African Union – Peace and Security Council (AU PSC)
The Peace and Security Council serves a similar function to the African Union as the UNSC does to the UN. Besides being the key element of the African Peace and Security Architecture, it is tasked with the prevention, management and resolution of conflicts within the African Unions legislation. One of the key powers of the PSC is the ability to undertake peace-keeping and peace-enforcing missions inside Africa. Additionally the PSC has a wide range of other capabilities towards achieving its mission.
This year’s topics :
Topic A: The Situation in Burundi – internal crisis in a fragile region
Since 2015, Burundi has been struck by a political crisis accompanied by reported human rights abuses. Opposition to president´s decision to run for his third term led to protests that were followed by detentions, killings and shutting down of the internet and telephone services. Furthermore, universities were closed and protesters branded as terrorists. As of 2018, the situation hasn´t improved. Opposition members are being arrested and President Nkurunziza attempts to remain in power until 2034 (if successfully re-elected in 2020). Although these constitute predominantly internal issues, the situation must not be underestimated from the regional perspective either. Especially, since around half a million people have already left Burundi, seeking refuge in Rwanda, Tanzania or the Democratic Republic of the Congo. Already in December 2015 the AUPCS authorized a peace operation and threatened to invoke article 4(h) of the AU Charter, allowing it to intervene in case of grave circumstances, especially war crimes, genocide or crimes against humanity. Burundi, however, refused any mission and as it later turned out, many countries were opposing deployment without the consent of Burundian authorities. Ever since attempts to mitigate the crisis have been low in numbers.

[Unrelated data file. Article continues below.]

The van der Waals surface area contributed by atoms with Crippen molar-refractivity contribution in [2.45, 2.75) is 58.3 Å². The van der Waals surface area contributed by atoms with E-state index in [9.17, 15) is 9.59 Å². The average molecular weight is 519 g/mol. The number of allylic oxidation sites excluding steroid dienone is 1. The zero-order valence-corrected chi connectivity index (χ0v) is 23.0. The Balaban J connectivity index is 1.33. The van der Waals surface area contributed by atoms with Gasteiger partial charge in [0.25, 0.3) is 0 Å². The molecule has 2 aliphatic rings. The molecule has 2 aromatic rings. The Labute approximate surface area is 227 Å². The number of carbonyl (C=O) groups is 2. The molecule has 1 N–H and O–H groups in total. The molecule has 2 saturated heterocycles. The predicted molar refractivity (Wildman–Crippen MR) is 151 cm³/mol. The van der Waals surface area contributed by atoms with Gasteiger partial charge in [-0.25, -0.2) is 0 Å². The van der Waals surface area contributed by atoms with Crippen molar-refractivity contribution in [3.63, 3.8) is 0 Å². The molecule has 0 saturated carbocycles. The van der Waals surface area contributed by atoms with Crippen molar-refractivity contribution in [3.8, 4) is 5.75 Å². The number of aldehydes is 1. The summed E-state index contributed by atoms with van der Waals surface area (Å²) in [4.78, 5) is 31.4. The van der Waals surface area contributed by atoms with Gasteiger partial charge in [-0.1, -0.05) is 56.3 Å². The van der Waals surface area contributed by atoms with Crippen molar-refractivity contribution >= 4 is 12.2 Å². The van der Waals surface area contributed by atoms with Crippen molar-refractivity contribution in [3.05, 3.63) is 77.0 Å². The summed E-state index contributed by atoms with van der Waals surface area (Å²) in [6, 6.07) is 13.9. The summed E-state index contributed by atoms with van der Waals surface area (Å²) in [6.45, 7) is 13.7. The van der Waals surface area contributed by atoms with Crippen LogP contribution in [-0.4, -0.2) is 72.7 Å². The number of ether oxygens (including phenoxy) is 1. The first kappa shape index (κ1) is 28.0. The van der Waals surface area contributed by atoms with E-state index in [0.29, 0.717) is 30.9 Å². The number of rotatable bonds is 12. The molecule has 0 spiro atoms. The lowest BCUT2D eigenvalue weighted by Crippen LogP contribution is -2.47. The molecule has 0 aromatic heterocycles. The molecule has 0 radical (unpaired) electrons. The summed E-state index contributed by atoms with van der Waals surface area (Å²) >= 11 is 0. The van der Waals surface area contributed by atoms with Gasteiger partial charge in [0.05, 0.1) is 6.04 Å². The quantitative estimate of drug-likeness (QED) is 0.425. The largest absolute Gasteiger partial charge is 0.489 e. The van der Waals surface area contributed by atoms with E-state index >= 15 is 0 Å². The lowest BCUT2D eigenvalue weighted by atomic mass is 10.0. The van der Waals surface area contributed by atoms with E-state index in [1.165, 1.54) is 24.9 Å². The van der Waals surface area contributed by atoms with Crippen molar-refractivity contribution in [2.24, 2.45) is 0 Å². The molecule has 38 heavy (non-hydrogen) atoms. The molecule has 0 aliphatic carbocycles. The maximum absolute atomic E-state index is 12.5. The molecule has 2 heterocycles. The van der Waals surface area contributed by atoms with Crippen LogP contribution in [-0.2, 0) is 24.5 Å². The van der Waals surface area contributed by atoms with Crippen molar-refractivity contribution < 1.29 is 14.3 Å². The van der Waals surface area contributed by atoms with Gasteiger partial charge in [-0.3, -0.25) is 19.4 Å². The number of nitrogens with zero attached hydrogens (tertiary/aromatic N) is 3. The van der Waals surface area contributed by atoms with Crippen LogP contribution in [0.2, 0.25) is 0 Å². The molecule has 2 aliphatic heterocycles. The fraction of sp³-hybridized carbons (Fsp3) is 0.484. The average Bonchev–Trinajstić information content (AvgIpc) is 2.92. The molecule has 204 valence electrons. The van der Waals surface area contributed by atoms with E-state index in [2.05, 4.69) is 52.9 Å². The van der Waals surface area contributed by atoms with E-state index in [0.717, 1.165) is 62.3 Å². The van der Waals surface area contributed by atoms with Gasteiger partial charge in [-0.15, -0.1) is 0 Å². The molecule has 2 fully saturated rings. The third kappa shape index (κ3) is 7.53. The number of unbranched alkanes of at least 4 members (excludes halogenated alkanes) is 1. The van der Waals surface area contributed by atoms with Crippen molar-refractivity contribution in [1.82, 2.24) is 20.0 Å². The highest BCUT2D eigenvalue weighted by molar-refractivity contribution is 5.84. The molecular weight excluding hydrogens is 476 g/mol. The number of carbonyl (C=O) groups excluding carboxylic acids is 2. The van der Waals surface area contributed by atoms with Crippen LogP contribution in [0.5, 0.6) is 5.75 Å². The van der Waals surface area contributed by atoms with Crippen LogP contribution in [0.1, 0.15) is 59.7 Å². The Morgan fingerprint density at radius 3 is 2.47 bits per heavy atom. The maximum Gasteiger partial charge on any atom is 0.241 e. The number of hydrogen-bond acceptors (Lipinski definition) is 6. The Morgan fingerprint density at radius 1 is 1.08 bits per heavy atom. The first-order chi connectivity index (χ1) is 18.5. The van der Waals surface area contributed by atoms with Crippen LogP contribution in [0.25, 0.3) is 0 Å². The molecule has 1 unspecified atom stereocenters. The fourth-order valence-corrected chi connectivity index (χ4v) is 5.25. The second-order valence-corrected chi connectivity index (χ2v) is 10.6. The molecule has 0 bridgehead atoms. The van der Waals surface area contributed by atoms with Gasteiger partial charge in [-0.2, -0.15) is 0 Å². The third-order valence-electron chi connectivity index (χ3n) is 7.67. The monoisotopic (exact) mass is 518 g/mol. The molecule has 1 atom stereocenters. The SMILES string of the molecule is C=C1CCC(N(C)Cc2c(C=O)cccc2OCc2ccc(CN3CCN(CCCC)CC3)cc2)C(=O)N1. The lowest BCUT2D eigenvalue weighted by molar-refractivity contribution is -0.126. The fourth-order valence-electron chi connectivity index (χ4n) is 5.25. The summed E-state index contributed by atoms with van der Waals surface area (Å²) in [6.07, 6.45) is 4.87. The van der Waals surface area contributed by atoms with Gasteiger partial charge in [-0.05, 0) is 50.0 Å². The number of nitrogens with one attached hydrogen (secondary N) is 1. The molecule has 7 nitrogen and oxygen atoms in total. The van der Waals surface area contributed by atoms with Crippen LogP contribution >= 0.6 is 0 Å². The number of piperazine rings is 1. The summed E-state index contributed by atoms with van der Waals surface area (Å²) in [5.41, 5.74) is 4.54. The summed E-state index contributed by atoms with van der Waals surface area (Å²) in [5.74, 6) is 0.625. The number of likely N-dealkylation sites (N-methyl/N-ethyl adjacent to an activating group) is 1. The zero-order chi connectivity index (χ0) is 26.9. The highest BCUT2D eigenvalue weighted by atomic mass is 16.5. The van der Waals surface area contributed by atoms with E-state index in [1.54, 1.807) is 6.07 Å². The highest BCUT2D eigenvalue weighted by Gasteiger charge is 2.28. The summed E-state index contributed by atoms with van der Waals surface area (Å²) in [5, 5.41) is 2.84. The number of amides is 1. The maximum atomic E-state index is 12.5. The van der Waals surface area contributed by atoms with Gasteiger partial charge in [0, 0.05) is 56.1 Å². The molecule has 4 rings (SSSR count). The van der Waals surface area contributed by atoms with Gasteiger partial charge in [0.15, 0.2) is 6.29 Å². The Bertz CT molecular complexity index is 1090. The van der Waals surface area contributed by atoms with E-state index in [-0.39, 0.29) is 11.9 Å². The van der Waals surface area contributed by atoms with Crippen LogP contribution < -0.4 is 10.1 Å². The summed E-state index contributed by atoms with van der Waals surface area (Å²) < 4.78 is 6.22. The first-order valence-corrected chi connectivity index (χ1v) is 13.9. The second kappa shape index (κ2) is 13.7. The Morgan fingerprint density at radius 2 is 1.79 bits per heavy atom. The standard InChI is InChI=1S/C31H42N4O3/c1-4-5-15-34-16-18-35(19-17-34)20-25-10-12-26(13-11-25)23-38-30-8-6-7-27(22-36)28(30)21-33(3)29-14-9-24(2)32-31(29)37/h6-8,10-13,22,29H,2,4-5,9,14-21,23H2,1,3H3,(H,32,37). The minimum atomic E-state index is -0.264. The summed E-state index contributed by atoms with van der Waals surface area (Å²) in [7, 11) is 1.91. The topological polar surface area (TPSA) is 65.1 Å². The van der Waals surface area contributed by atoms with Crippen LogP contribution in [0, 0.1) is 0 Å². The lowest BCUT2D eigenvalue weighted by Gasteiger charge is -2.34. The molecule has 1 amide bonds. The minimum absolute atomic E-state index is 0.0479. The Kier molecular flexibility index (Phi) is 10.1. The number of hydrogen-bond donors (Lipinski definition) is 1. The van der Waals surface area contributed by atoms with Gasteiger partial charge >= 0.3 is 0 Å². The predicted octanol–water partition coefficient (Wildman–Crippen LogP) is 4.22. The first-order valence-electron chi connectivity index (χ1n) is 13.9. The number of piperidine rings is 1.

There are many pressing issues relating to this topic: What will the reaction of the AUPSC be? What possibilities are there to end the conflict as quickly and peacefully as possible? How are hundreds of thousands of refugees to be dealt with, especially in an ethnically fragile region?
Topic B: Preventing the ideology of genocide
The 1994 genocide against the Tutsi in Rwanda remains to be one of the most brutal acts in the recent history. Also, today many African countries struggle with hate crimes and according to Genocidewatch six out eight countries, which are at risk of genocide are located in Africa.
The main problem lays in the time of the colonialism, where most of the countries were constructed by the colonists and unnatural borders still divide large parts of the continent. This resulted in many domestic conflicts and a lot of minorities fear the leading majorities and only have the very little impact on their countries policies.
To prevent hate crimes and emerging genocides the African Union Peace and Security Council held a meeting on the 11th April 2017 and adopted a communique in which they decided to assemble annually to discuss this topic further and monitor the development of hate crimes and the ideology of genocide in Africa.
However, in the last year, major changes did not happen and most of the conflicts are at the same stage. Additionally, with an immensely increasing impact factor of social networks like Facebook and YouTube misleading information is spread in the country. In its second meeting on the topic of prevention of genocide, the AUPSC recognized the “potential of escalating the ideology of hate and genocide in the society” and therefore aims to combat the misuse of social media.
Now the crucial task for the AUPSC is to combat the root of hate crimes in their society and to find solutions to newly emerging threats like misleading information and misuse of social media.
You are more than welcome to dive into this topic and discuss it with other international students at BerlInMUN 2018.
List of available countries/positions:
Congo, Egypt, Kenya, Nigeria, Zambia, Morocco, Togo, Sierra Leone, Liberia, Djibouti, Rwanda, Gabon, Equatorial Guinea, Angola, Zimbabwe.